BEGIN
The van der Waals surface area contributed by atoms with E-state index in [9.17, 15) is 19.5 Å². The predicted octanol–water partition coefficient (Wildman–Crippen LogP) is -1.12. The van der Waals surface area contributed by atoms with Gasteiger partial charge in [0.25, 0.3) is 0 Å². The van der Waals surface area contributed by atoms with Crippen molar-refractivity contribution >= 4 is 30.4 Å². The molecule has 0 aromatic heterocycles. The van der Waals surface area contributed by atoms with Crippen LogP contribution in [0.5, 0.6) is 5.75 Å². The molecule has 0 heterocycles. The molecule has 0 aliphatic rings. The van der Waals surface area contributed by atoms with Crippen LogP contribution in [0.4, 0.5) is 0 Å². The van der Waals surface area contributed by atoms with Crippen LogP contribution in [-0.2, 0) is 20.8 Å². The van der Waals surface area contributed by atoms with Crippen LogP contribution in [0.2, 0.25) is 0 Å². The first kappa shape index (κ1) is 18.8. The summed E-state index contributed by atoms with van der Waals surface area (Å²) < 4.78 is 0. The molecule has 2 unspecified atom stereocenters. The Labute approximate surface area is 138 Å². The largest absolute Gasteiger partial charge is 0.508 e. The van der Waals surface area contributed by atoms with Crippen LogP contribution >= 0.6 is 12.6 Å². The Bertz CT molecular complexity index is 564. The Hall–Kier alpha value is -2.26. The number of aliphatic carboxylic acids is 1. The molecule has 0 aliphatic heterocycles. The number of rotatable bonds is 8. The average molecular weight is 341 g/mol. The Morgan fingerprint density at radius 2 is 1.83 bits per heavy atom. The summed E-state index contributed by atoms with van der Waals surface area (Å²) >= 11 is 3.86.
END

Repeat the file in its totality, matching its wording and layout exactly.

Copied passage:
The van der Waals surface area contributed by atoms with E-state index in [9.17, 15) is 19.5 Å². The predicted octanol–water partition coefficient (Wildman–Crippen LogP) is -1.12. The van der Waals surface area contributed by atoms with Gasteiger partial charge in [0.25, 0.3) is 0 Å². The van der Waals surface area contributed by atoms with Crippen molar-refractivity contribution >= 4 is 30.4 Å². The molecule has 0 aromatic heterocycles. The van der Waals surface area contributed by atoms with Crippen LogP contribution in [0.5, 0.6) is 5.75 Å². The molecule has 0 heterocycles. The molecule has 0 aliphatic rings. The van der Waals surface area contributed by atoms with Crippen LogP contribution in [0.4, 0.5) is 0 Å². The van der Waals surface area contributed by atoms with Crippen LogP contribution in [-0.2, 0) is 20.8 Å². The van der Waals surface area contributed by atoms with Crippen LogP contribution in [0.2, 0.25) is 0 Å². The first kappa shape index (κ1) is 18.8. The summed E-state index contributed by atoms with van der Waals surface area (Å²) < 4.78 is 0. The molecule has 2 unspecified atom stereocenters. The Labute approximate surface area is 138 Å². The largest absolute Gasteiger partial charge is 0.508 e. The van der Waals surface area contributed by atoms with Crippen LogP contribution >= 0.6 is 12.6 Å². The Bertz CT molecular complexity index is 564. The Hall–Kier alpha value is -2.26. The number of aliphatic carboxylic acids is 1. The molecule has 0 aliphatic heterocycles. The number of rotatable bonds is 8. The average molecular weight is 341 g/mol. The Morgan fingerprint density at radius 2 is 1.83 bits per heavy atom. The summed E-state index contributed by atoms with van der Waals surface area (Å²) >= 11 is 3.86.